Dementia: Enjoying life and staying safe

Today, we continue our series to mark World Alzheimer Month, in association with the HSE’s Dementia: Understanding Together campaign, as EMMA O’BRIEN, HSE Occupational Therapist, writes about the importance of quality of life for sufferers
Dementia: Enjoying life and staying safe

Listening to old records, creating life-story books and rummage boxes reduce anxiety and uncertainty by stirring fond memories and can help us to retain our sense of who we are.

THE Covid-19 pandemic continues to affect our day-to-day living, health and wellbeing. Many of us are spending more time at home, have reduced contact with others and are participating in fewer social activities.

For people with dementia and their families, the impact has been particularly challenging.

Recent research by the Alzheimer Society of Ireland shows that some people with dementia have been struggling with loneliness, isolation, boredom and that their condition may be progressing due to a lack of stimulation and activity.

Some have found it hard to understand why friends may not have been calling in, or why they cannot attend some of their regular services such as day care or support groups.

Being Engaged

Like everyone else, engaging socially and participating in activities provides purpose and value for people with dementia, as well as an opportunity for achievement and pleasure.

Staying connected to loved ones and enjoying pastimes can help a person with dementia retain a sense of self and independence.

Emma O'Brien, HSE Occupational Therapist
Emma O'Brien, HSE Occupational Therapist

However, as the condition progresses, it can become difficult for a person with dementia to communicate their needs. This may come across through an action or gesture, or be observed in physical pain, disorientation, or hunger.

Family members, carers and friends can help by looking out for these signs and trying to understand the reason for the behaviour. Has something changed in the environment or the person’s daily routine? Does it occur at a certain time of the day? Understanding behaviours will help you to support them in the things that they would like to do, and provide them with a feeling of safety and security.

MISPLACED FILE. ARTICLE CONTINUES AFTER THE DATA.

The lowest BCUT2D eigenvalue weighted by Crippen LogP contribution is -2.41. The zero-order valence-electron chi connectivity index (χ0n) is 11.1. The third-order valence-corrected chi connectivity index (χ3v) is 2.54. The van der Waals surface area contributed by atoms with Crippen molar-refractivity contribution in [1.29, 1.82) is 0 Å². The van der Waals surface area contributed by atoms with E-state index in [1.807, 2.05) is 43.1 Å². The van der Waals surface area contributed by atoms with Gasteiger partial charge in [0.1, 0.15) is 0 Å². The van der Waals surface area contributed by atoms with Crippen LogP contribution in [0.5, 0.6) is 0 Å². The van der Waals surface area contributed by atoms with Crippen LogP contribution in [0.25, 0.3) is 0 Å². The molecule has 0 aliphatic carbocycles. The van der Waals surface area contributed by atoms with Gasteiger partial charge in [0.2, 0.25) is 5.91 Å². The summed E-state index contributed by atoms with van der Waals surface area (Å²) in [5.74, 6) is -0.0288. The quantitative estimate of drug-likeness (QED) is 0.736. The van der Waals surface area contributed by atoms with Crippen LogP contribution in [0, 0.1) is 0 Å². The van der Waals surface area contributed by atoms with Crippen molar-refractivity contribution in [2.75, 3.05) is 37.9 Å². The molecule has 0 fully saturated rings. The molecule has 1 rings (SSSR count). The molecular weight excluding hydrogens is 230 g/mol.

Being Creative

In recent months, families, carers and people with dementia have tried to establish new routines. Some family members have moved home to support a loved one. Others have learned how to use technology to reach out. New activities have been taken up such as exercises and games, or routines such as cooking and cleaning used as an opportunity for connection.

At the same time, many dementia services have had to re-imagine how they engage with people. They have adapted and created online supports such as Virtual Dementia Cafés and online choirs. The Dementia: Understand Together campaign has recently released an updated At Home Activities booklet with ideas for stimulation, reminiscence, movement and sensory engagement. Here are just some of its suggestions:

Household activities: maintaining involvement around the home is important for our self-esteem. From baking to laundry to gardening, the possibilities are endless!

Stimulating activities: puzzles and jigsaws with bigger pieces can be a great workout for the brain, while other activities such as cards and board games are enjoyable and social too.

Reminiscent activities: listening to old records, creating life-story books and rummage boxes reduce anxiety and uncertainty by stirring fond memories and can help us to retain our sense of who we are.

Art and craft activities: from knitting to painting, there are so many activities to choose from that are sensory, creative and fun.

App activities: there is a range of apps now available to help occupy our minds and take us down memory lane. From brain games like Tetris and Solitaire, to Google Street View for a visit to our childhood home, to the Irish Film Institute for a browse of old newsreels, there’s something for everyone.

Being Supportive

Since August 18, people over 70 and people who are medically vulnerable are advised to limit their interactions to a small network, avoid public transport and shop during designated hours. If you are supporting a person with dementia, here are some suggestions to help them to stay safe and well:

Have a routine. This is essential to well-being for someone living with dementia.

Predictable patterns in the day provide familiarity and structure, helping to support orientation and reducing anxiety. Why not identify the best times to participate in an activity and create a schedule accordingly?

Plan ahead. If going out, try to identify where issues may arise and how these might be overcome. Have you a checklist for what you will need? Do you know the designated shopping hours? Have you brought a face covering? It’s a good idea to practice this routine to support familiarity and help the person’s recall for the next time.

Consider helpful prompts to stay safe. Simple signs throughout the home may remind the person of how to protect themselves and others from COVID-19, e.g. regularly washing hands. Why not place a reminder at the front door highlighting key advice in visuals or words about not standing close to people, wearing a face covering and using alcohol-based hand gel?

The Dementia: Understand Together campaign is led by the HSE in partnership with the Alzheimer Society of Ireland and Age Friendly Ireland. For information on supports such as weekly Virtual Dementia Cafés for people living with dementia and carers, as well as information on how to be a dementia champion in your community, visit or Freefone 1800 341 341 (Monday to Friday 10am to 5pm, Saturday 10am to 4pm).

* You can catch up on the feature series running in The Echo, on the article links below.

More in this section

Sponsored Content